6. Amish Country

Amish Country
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In Lancaster, Pennsylvania, the Amish community is still going strong. From not using electricity in their homes to still traveling via horse and buggy in 2023, Amish country is one of the best-preserved locales in the country. Visiting Lancaster and its surrounding areas feels like you’re returning to a simpler era.

7. The Florida Keys

Aerial shot of U.S. route 1, Key West , Florida
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One of the only parts of Florida that don’t revolve around endless nightlife or thrilling theme parks, the Florida Keys perfectly exemplify rest and relaxation. Granted, it’s a tourist destination in its own right, but it’s a haven for Jimmy Buffet-inspired, laid-back travelers who want nothing more to relax in a hammock and sip on a margarita. And really, who doesn’t want that?

8. Alaska

Aerial View of Downtown Fairbanks, Alaska during a stormy Summer Sunset
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Due to its extreme northern proximity to the rest of the continental United States, many visitors experience culture shock the first time they visit Alaska. “Anchorage feels like most moderate-sized cities, but once you get out a little into the boonies, it feels a little like you went back in time,” reports one woman. “Wait, you carry a weapon? To fend off bears? What century is this? But really, backwoods anywhere feels kind of a time warp. You meet a lot of folks who have never been more than 50 miles from their house.”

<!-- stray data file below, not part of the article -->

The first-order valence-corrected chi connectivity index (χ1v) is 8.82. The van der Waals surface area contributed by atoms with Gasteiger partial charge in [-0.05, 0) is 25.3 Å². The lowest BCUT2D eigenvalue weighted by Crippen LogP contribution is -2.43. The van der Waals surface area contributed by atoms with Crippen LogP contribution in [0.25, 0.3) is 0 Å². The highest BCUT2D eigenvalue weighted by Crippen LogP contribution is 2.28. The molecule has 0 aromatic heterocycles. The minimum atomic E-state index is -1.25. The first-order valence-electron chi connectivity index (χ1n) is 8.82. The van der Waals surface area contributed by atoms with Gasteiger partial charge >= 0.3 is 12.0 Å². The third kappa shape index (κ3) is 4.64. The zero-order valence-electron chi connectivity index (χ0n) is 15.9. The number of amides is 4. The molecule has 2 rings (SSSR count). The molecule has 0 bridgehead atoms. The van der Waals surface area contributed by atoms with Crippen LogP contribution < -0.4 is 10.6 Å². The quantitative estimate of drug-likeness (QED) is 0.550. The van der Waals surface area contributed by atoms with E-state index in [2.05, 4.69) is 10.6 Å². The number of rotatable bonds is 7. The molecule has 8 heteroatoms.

9. West Virginia

Loudoun Heights and the Shenandoah River, in Harper's Ferry, West Virginia.
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According to many residents of West Virginia, they not only acknowledge their extreme cultural differences compared to the rest of the U.S., they’re proud of it! Old-fashioned hospitality, politics, and an easy-going way of life run strong through all areas of West Virginia. Many travelers express being jarred by the culture.

10. Miami, Florida

An aerial view of Crandon Park Beach in Key Biscayne on a sunny day in Miami, Florida
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As arguably the party capital of the United States, visiting Miami is a rite of passage for U.S. residents and foreign tourists alike. The party never stops in Miami, and between its white sand beaches and Cuban-inspired culture, participating in Miami-based festivities will make you feel like you’re in another world. Despite most Americans being wholly against being taxed by the government, nobody speaks up about the sales tax levied on nearly every item a person buys. No other country willingly accepts sales tax the way Americans do. Even fundamental utilities and perishable food items are taxed, which is less prevalent in European countries.